|Bringing back our forgotten giants|
|Dr Abdullah Abdurahman: South Africa’s First Elected Black Politician |
|Dr Abdullah Abdurahman (1872–1940), beloved by the people of District Six, for whom he fought so hard, is a forgotten giant of the fight for justice. The grandson of slaves, he was the first person of colour ever to be elected to political office in South Africa. Dr Abdurahman trained as a doctor in Scotland, returning to the Cape with a Scottish wife. Nellie and he were powerful partners – and their daughter, Cissie Gool, was among the most important political figures of her generation. Drawing on previously undiscovered material, this biography lifts Dr Abdurahman from the obscurity into which he has so unjustly sunk – revealing his life against the background of the times in which he lived.|
|Promise and Despair: The First Struggle for a Non-Racial South Africa|
|‘The characters, backgrounds and qualities of the main actors from that time come to life with an almost contemporary vividness, indicating the deep structure of South Africa’s polity and the enduring relevance of this seminal period in its history.’ – Mail & Guardian |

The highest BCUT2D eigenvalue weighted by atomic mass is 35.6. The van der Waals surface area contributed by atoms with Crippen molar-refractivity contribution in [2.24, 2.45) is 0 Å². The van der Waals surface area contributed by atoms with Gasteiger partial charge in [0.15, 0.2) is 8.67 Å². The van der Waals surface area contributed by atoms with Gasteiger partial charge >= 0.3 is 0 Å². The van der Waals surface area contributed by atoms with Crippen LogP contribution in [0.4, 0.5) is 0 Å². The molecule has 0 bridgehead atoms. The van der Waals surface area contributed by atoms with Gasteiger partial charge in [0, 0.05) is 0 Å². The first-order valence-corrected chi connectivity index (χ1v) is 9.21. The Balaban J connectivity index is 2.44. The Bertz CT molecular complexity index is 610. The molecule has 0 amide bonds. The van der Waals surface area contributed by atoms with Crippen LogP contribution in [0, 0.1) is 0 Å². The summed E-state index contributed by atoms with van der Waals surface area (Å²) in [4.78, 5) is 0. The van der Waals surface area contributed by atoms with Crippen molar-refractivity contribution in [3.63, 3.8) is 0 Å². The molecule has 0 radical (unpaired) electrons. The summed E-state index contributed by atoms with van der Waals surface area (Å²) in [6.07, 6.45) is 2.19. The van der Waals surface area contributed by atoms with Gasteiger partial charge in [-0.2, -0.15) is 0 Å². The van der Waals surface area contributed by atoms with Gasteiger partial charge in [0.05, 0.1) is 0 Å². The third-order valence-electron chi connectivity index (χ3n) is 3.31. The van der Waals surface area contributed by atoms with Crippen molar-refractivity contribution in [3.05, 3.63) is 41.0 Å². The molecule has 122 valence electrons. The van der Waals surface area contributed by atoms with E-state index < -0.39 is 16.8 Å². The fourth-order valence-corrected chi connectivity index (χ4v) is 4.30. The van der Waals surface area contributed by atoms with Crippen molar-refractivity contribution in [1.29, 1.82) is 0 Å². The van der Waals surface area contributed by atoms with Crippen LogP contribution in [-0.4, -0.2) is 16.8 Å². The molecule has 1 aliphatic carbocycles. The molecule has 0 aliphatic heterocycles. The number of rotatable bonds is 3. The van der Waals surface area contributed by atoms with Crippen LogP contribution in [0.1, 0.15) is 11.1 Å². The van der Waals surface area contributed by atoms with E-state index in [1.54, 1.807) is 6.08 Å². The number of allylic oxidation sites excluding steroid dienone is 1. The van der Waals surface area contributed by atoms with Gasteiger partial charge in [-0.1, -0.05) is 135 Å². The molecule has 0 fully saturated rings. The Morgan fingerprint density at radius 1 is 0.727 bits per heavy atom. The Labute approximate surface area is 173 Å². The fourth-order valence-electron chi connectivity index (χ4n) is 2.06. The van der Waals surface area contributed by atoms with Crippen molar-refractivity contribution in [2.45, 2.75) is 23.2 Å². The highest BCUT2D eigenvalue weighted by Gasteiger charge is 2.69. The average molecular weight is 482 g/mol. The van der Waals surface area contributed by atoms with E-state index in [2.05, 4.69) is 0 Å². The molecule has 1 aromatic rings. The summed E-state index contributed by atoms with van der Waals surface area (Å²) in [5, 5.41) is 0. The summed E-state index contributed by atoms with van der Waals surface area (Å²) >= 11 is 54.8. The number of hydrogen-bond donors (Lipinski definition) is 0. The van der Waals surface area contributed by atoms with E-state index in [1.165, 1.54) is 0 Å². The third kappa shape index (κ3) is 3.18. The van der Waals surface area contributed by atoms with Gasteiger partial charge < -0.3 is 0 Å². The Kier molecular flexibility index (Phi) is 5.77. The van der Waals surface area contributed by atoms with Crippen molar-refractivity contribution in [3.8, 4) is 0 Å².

For almost a century before the democratic election of 1994, some black people were allowed the vote in the Cape and Natal, and in certain constituencies had decided the outcome of parliamentary elections. Little wonder, then, that when the first South Africa came about in 1910, black people were keen to see the principle of non-racialism entrenched in the constitution that was drawn up for the new Union. This is the story of that struggle. Its centrepiece is a lively account of the delegation that travelled to London in mid-1909 to lobby for a non-racial constitution. The story played out in London, Cape Town and Pretoria; but its outcome was the result, too, of protests in India and of debates in England and Australia. This is the story of the founding of the first South Africa, with all its promise and despair.
|Martin Plaut is Senior Research Fellow at the University of London. Born in Cape Town, he reported extensively from Africa, retiring in 2013 as African Editor, BBC World Service News. He has advised the Foreign & Commonwealth Office, the US State Department and the European Parliament. He led the Africa programme of the Royal Institute of International Affairs (Chatham House) and is an active member of the Royal African Society.|
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